Field Notes
U.S. Fish & Wildlife Service
Field Notes Entry   
RITs Coming Together to Communicate for Conservation
Alaska Region, December 10, 2004
Print Friendly Version
An airplane ticket from rural Alaska to Anchorage = $750. Five nights at an Anchorage hotel = $375. The work Refuge Information Technicians do in rural Alaska = Priceless.

Over 20 Refuge Information Technicians (RITs) from around Alaska traveled to Anchorage to participate in the Second (biannual) US Fish and Wildlife Service's Alaska Regional Communication Workshop held December 6 through 10. Refuge information technicians are Alaska Natives who work as refuge liaisons, educators, and interpreters in dozens of remote communities that are adjacent to the 16 national wildlife refuges within Alaska.

The workshop outcomes, in the words of Refuge Information Technicians:

Orville Huntington-Koyukuk National Wildlife Refuge, Huslia, AK "The best part of the communications training for me was to listen to other RITs from around the State and hear what they do at their refuge, who they communicate with in their jobs, what their experiences have been and where their concerns are. It was a pleasure to network with a group of people who also know what conservation concerns are, know what the Service mission is, how to communicate with those who can make a difference where there are conservation concerns, and getting the best out of each member of the refuge staff to get the job done. The others who know and shared what subsistence is to the Native people of rural Alaska were a special treat, and it was an honor and privilege to listen to those who were willing to share with everyone at the meeting. None of the information of old ways of subsistence can be taught or learned from a book, but when told in a oral story as it was meant to be, the conservation message can be heard by all and remembered and passed on to the next generation. Even the non-Native audience gets something out of old ways of knowing that were shared long before our time on this earth."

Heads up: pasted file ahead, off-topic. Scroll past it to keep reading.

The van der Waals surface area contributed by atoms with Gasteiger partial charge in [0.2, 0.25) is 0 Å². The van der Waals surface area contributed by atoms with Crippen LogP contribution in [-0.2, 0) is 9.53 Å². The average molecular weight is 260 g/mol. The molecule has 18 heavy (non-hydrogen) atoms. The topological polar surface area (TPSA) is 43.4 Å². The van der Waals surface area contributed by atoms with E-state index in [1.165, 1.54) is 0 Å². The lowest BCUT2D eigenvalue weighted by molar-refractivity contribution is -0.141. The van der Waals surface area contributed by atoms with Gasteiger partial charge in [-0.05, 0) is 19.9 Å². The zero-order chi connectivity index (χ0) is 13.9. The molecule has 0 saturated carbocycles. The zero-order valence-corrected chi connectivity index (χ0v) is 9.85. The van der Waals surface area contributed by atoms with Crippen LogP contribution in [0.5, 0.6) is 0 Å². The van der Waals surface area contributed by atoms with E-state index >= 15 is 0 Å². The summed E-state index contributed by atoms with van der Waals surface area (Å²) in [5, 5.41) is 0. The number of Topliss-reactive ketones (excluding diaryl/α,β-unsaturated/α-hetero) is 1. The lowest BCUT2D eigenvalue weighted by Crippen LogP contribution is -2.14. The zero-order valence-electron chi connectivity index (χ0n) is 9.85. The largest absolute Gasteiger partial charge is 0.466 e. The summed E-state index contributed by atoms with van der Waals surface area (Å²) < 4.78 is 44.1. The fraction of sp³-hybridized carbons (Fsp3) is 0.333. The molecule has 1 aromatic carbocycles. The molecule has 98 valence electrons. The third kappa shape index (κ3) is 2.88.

Tonya Lee- Kodiak National Wildlife Refuge, Kodiak, Alaska "Native cultures in Alaska make up the RITs for the USFWS. We represent the voice of rural Alaska when it comes to subsistence issues. Often rural and urban Alaska clash but in the Kuskokwim Ballroom at the Sheraton Hotel in Anchorage remarkable similarities were seen through our eyes and ears. If Alaskans agree on 95% of our conservation issues, what is it in the 5% that cause division? During this outreach workshop, cross-cultural gaps were bridged and that 5% was finally understood for a brief moment in history. Understand rural Alaska: Time is seasonal; actions show who you are; ears have eyes and you will see clearly with your ears when you are able; knowledge is nothing without the wisdom to use it; listen first then speak; think in terms of everyone versus individually as in western cultures. Whether you?re an introvert or extrovert, male or female, native or non-native one conservation message was clearly understood: ?Relationships are everything; without relationships we can do nothing, with them we can do much.?

Contact Info: Kristen Gilbert, 907-786-3391, Kristen_Gilbert@fws.gov
Find a Field Notes Entry

Search by keyword

Search by State

Search by Region

US Fish and Wildlife Service footer